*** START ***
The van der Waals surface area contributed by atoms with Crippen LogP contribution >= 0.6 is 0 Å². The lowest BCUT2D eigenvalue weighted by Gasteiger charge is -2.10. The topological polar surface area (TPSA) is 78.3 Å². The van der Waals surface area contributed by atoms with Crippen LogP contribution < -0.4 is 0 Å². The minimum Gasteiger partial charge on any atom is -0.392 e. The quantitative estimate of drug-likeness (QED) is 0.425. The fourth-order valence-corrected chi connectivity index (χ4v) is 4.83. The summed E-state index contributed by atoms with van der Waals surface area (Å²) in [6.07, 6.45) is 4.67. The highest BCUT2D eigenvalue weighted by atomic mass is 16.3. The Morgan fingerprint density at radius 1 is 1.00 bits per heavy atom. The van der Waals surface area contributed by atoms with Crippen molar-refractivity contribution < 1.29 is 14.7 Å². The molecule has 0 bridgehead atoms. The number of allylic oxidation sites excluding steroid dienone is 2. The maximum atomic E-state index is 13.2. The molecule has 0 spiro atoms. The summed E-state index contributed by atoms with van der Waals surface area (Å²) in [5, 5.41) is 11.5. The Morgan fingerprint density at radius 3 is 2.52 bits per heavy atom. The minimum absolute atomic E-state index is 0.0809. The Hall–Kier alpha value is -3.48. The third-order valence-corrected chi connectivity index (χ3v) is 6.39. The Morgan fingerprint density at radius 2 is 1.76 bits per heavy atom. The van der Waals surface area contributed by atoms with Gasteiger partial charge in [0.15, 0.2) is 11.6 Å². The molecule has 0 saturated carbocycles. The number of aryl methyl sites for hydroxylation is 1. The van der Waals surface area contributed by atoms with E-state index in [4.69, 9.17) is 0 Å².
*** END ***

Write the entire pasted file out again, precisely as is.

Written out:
The van der Waals surface area contributed by atoms with Crippen LogP contribution >= 0.6 is 0 Å². The lowest BCUT2D eigenvalue weighted by Gasteiger charge is -2.10. The topological polar surface area (TPSA) is 78.3 Å². The van der Waals surface area contributed by atoms with Crippen LogP contribution < -0.4 is 0 Å². The minimum Gasteiger partial charge on any atom is -0.392 e. The quantitative estimate of drug-likeness (QED) is 0.425. The fourth-order valence-corrected chi connectivity index (χ4v) is 4.83. The summed E-state index contributed by atoms with van der Waals surface area (Å²) in [6.07, 6.45) is 4.67. The highest BCUT2D eigenvalue weighted by atomic mass is 16.3. The Morgan fingerprint density at radius 1 is 1.00 bits per heavy atom. The van der Waals surface area contributed by atoms with Crippen molar-refractivity contribution < 1.29 is 14.7 Å². The molecule has 0 bridgehead atoms. The number of allylic oxidation sites excluding steroid dienone is 2. The maximum atomic E-state index is 13.2. The molecule has 0 spiro atoms. The summed E-state index contributed by atoms with van der Waals surface area (Å²) in [5, 5.41) is 11.5. The Morgan fingerprint density at radius 3 is 2.52 bits per heavy atom. The minimum absolute atomic E-state index is 0.0809. The Hall–Kier alpha value is -3.48. The third-order valence-corrected chi connectivity index (χ3v) is 6.39. The Morgan fingerprint density at radius 2 is 1.76 bits per heavy atom. The van der Waals surface area contributed by atoms with Gasteiger partial charge in [0.15, 0.2) is 11.6 Å². The molecule has 0 saturated carbocycles. The number of aryl methyl sites for hydroxylation is 1. The van der Waals surface area contributed by atoms with E-state index in [4.69, 9.17) is 0 Å².